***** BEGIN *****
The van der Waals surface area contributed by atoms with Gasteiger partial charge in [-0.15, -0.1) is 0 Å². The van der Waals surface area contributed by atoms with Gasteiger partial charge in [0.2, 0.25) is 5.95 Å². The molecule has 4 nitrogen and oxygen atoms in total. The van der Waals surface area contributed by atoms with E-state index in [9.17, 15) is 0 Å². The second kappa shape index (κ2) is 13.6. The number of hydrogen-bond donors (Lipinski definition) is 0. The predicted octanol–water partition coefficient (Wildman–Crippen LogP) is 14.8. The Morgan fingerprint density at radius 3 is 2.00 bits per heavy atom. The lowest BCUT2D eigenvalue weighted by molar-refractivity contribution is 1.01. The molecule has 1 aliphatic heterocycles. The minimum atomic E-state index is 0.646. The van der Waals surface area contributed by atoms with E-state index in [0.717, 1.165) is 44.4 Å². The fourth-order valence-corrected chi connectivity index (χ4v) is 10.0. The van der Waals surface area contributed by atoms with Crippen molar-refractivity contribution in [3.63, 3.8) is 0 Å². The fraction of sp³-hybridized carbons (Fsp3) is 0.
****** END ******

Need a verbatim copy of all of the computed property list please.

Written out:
The van der Waals surface area contributed by atoms with Gasteiger partial charge in [-0.15, -0.1) is 0 Å². The van der Waals surface area contributed by atoms with Gasteiger partial charge in [0.2, 0.25) is 5.95 Å². The molecule has 4 nitrogen and oxygen atoms in total. The van der Waals surface area contributed by atoms with E-state index in [9.17, 15) is 0 Å². The second kappa shape index (κ2) is 13.6. The number of hydrogen-bond donors (Lipinski definition) is 0. The predicted octanol–water partition coefficient (Wildman–Crippen LogP) is 14.8. The Morgan fingerprint density at radius 3 is 2.00 bits per heavy atom. The lowest BCUT2D eigenvalue weighted by molar-refractivity contribution is 1.01. The molecule has 1 aliphatic heterocycles. The minimum atomic E-state index is 0.646. The van der Waals surface area contributed by atoms with E-state index in [0.717, 1.165) is 44.4 Å². The fourth-order valence-corrected chi connectivity index (χ4v) is 10.0. The van der Waals surface area contributed by atoms with Crippen molar-refractivity contribution in [3.63, 3.8) is 0 Å². The fraction of sp³-hybridized carbons (Fsp3) is 0.